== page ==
ways to get a smaller apeture?

Discussion in 'Trumpet Discussion' started by the trumpetguy, Mar 29, 2008.

  1. the trumpetguy

    the trumpetguy New Friend

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    Feb 21, 2008
    anyone know any good effective ways?
     
  2. ChaseFan

    ChaseFan Banned

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    Mar 25, 2008
    Long tones played softly holding whatever note is just at the top of your middle range (for many players it might be top-line F).
    Playing the long tones softly is important since loud notes tend to blow the aperture wider open.
    The slightly higher note is to encourage tighter embouchure, since some players tend to adopt a too-loose embouchure for playing lower notes.

    Alternately, have you tried the "pencil trick" in which you exercise the embouchure by holding a pencil in your embouchure sticking straight out for as long as you can hold it?

    ChaseFan
     
    Last edited: Mar 29, 2008
  3. scottcgr

    scottcgr New Friend

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    Mar 13, 2008
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    Thompson buzzing book p. 12-13.

    Actually, probably the rest of the book, too.
     
  4. BergeronWannabe

    BergeronWannabe Piano User

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    Feb 6, 2007
    Playing scales and holding the top note. Make sure you play soft and don't use
    too much pressure. This will let your lips adjust without unnecessary tension.
     
  5. ChaseFan

    ChaseFan Banned

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    Mar 25, 2008
    Agreed regarding minimal pressure and playing softly and holding the top note.
    I failed to mention the minimal pressure part in my post.
    One should use just enough pressure to make a good seal, which is not much pressure at all.

    ChaseFan
     
  6. the trumpetguy

    the trumpetguy New Friend

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    Feb 21, 2008
    i have been doing the pencil trick for a while now
    one of my friends thats in a senior on college told me about it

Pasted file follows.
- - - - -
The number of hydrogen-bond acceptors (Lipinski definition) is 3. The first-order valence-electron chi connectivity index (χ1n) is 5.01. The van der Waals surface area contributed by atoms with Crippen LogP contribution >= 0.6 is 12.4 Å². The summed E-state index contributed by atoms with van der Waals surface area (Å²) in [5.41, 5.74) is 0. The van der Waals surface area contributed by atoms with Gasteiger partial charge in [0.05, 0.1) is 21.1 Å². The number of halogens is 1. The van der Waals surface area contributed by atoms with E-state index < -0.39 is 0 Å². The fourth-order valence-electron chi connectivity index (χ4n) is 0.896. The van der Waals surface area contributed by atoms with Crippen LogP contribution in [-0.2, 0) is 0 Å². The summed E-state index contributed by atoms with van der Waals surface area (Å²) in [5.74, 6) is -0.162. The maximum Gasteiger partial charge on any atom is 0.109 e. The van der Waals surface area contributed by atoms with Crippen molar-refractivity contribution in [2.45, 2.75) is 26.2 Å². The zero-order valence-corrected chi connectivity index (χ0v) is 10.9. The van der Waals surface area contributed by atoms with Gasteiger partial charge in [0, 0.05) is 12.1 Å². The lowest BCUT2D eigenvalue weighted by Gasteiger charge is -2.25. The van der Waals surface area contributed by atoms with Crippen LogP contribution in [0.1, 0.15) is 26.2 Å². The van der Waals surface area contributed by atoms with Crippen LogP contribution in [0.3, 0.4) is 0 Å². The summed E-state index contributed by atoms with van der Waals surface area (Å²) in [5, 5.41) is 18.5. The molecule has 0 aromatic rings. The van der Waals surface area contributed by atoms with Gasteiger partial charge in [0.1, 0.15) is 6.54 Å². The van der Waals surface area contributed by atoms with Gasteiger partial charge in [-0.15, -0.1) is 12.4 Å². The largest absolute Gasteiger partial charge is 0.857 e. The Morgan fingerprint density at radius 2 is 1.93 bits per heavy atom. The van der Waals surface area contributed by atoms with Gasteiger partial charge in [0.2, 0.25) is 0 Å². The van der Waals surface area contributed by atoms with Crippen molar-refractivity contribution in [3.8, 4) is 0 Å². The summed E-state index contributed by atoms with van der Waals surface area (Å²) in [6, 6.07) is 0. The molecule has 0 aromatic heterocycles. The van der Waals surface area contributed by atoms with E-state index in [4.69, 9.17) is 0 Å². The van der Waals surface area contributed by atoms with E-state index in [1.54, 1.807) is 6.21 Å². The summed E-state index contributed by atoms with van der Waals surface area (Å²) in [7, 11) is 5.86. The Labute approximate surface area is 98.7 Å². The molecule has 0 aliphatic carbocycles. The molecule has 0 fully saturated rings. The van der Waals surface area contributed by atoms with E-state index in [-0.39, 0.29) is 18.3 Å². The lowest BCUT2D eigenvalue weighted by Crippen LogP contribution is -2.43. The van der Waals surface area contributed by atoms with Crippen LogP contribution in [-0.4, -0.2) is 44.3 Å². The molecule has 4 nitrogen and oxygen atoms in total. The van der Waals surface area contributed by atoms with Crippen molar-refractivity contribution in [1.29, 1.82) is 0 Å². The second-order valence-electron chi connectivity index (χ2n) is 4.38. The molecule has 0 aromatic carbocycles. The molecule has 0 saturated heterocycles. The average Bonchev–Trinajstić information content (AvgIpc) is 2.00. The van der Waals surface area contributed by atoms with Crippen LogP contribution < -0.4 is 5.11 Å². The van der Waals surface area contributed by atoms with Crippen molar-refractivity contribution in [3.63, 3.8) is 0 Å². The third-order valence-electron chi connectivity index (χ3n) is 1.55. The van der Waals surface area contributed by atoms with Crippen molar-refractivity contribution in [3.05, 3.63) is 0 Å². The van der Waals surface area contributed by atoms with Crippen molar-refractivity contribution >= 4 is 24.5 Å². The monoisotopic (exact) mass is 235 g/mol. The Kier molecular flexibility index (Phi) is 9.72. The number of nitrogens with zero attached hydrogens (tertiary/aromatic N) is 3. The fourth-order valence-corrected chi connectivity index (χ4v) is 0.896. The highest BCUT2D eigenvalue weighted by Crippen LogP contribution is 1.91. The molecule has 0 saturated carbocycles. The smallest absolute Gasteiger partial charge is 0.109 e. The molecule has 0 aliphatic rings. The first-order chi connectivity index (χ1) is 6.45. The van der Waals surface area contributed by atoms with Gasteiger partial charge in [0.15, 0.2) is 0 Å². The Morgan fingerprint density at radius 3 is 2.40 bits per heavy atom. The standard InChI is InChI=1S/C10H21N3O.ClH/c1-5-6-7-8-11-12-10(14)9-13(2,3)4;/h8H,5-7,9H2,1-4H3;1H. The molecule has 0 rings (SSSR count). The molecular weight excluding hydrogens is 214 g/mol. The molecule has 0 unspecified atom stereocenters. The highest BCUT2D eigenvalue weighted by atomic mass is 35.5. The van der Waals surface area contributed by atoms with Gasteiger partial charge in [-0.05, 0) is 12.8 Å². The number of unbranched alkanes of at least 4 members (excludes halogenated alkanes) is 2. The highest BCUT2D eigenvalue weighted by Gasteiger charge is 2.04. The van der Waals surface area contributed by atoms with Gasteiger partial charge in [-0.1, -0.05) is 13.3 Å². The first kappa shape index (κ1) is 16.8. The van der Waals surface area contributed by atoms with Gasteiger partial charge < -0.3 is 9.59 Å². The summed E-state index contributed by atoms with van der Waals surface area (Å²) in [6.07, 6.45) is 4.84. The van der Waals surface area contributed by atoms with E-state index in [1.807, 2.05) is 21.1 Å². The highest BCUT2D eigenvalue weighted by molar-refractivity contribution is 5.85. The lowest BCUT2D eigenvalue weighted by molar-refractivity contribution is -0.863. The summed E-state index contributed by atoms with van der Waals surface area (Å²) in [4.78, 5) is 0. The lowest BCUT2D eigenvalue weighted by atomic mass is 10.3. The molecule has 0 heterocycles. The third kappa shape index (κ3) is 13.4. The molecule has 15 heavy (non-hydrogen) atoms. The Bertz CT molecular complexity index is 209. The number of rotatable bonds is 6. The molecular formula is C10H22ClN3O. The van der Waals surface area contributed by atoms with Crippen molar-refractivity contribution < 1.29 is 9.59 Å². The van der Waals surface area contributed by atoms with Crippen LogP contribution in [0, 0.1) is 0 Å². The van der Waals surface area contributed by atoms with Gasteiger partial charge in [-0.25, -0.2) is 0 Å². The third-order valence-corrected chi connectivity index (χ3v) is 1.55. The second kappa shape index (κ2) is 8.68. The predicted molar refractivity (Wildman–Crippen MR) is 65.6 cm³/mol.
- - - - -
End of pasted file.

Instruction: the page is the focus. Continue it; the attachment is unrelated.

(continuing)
and said its realy effective
    and hes to the point were he can hold a mouthpiece in his lips out straight which is truely amazing
     
  7. rowuk

    rowuk Moderator Staff Member

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    In many cases, even worrying about the aperature is not helpful.

    The best way to keep the mechanics of playing together is not to try to play in the super analytical mode. It is contraproductive. This is why I advocate finding a decent teacher. You then get a routine that will build and maintain the mechanics and aperature, breathing, body use are managed externally - therefore not robbing YOU of creative energy.
    A decent daily routine will take care of everything - if you stick to it. Get a teacher!
     
  8. duval

    duval New Friend

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    Aug 29, 2007
    Edinburgh, Scotland
    How can I reduce the pressure I am using? I don't have great teeth, and they are getting worse as I use too much pressure on my face? I try by simply pulling the horn off my face, bur then my sound goes awful...
     
  9. Bear

    Bear Forte User

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    If trying for a smaller apperture, another "trick" you may try is to start from a closed set. This means, keeping the lips in contact with each other as you start blowing and letting the air create the apperture to start the vibrations. Not a fan of that, but there is another "way". Take care.
     
  10. ChaseFan

    ChaseFan Banned

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    Mar 25, 2008
    Using too much mouthpiece pressure is a sign of trying to use mouthpiece pressure to compensate for weak embouchure while trying to play one's highest notes very loudly. Because your embouchure is weak, you are using the mouthpiece pressure to pin your lips together when the muscles are unable to hold the lips together.
    Suppose your highest note is a High F, but you can play High C easily with minimal mouthpiece pressure.
    Try playing scales very *softly* up to High C using *minimal* pressure, even holding those notes for long periods (long tones).
    You will probably get the same muscle burn in your lips that weightlifters get in their arms and legs. Rest a while when you feel that burn.
    After a few weeks of that your embouchure should be much stronger.
    Then you can gradually increase how high you play and how loudly you play, because your embouchure will be strong enough to play high and loud without needing increased mouthpiece pressure.

    ChaseFan
     

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